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The Medicalization of Cannabis (March 24, 2009)

Keywords: Cannabis; Medicalization; QMUL
Language: English
Collection: opensource


The Medicalization of Cannabis

Cannabis has been considered as

both an illicit drug and a medicine throughout its history. Introduced

to the UK as a medicine in the nineteenth century, its medical utility

was limited and it was not until tetrahydrocannabinol (THC), one of the

principal active components in cannabis, was isolated in 1964 by Raphael

Mechoulam and his team in Israel that scientific research on the drug

expanded. Further major developments came in the 1980s, when the

cannabinoid receptors in the brain were discovered.

clinicians, policy makers and patients interested in exploring and

utilizing cannabis as an orthodox medication attended this seminar.

Several were involved with the early elucidation of the structures of

the components of the cannabis plant, or with the two MRC-funded trials

in the 1990s into the therapeutic effect of cannabis on multiple

sclerosis (MS) and postoperative pain. The founding director of GW

Pharmaceuticals discussed the problems of growing cannabis plants and

standardizing extracts to produce a medicine that could gain regulatory

approval. Two MS patients related their experiences of cannabinoid

medications and the significance of patient activism and self-medication

in renewing research interest in the potential medical benefits of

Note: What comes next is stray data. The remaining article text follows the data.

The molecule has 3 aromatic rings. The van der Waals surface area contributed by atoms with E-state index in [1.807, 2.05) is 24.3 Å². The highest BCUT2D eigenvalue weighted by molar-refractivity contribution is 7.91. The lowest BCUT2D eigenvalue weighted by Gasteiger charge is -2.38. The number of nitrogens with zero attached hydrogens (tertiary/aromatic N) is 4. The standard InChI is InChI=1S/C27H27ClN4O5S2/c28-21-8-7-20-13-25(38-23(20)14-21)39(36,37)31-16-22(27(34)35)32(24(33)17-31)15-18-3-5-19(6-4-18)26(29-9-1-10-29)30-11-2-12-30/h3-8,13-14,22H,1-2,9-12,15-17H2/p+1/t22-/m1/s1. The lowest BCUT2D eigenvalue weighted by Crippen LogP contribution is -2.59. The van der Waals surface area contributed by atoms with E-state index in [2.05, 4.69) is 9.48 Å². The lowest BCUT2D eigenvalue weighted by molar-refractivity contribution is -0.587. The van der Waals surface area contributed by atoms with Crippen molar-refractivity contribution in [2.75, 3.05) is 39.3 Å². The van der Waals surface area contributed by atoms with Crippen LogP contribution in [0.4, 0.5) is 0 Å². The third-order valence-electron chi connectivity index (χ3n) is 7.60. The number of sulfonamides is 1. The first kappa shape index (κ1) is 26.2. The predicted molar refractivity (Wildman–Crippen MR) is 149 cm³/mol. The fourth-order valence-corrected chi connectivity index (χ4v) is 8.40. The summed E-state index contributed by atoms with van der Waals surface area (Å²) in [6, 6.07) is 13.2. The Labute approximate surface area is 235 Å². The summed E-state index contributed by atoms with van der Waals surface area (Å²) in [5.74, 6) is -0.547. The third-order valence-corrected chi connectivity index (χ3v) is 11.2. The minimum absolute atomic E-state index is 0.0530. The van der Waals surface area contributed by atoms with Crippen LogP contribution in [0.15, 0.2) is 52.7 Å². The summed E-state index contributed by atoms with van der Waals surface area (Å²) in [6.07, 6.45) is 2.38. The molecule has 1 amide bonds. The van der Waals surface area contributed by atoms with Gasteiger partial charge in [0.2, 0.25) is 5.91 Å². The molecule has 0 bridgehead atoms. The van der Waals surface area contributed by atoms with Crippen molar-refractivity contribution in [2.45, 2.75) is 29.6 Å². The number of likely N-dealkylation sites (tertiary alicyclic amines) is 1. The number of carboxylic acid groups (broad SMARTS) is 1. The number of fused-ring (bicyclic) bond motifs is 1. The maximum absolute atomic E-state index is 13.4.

cannabis, against the backdrop of increasing recreational use, was also

The meeting was suggested by Professor Virginia

Berridge, who chaired the meeting jointly with Professor E. M. Tansey.

Contributors include: Professor David Baker, Professor Virginia Berridge

Dr Vincenzo Di Marzo, Professor Griffith Edwards, Professor John

Galloway, Dr Edward Gill, Dr Geoffrey Guy, Dr Clare Hodges, Dr Anita

Holdcroft, Ms Victoria Hutchins, Professor Raphael Mechoulam, Professor

Anthony Moffat, Dr William Notcutt, Professor Roger Pertwee, Dr Philip

Robson, Dr Ethan Russo, Professor Tilli Tansey, Ms Suzanne Taylor. One

appendix gives diagrams of the structures of the major plant

cannabinoids and structurally-related synthetic cannabinoids.

Introduction by Professor Leslie Iversen, 132pp, 1 appendix, 5 figures, biographical notes, references and index.


S M, Reynolds L A, Tansey E M. (eds) (2010) The medicalization of

cannabis, Wellcome Witnesses to Twentieth Century Medicine, vol. 40.

London: The Wellcome Trust Centre for the History of Medicine at UCL.
ISBN 978 085484 129 5

The Medicalization of Cannabis

[PDF 621 KB]

Link: http://www2.history.qmul.ac.uk/research/modbiomed/wellcome_witnesses/volume40/

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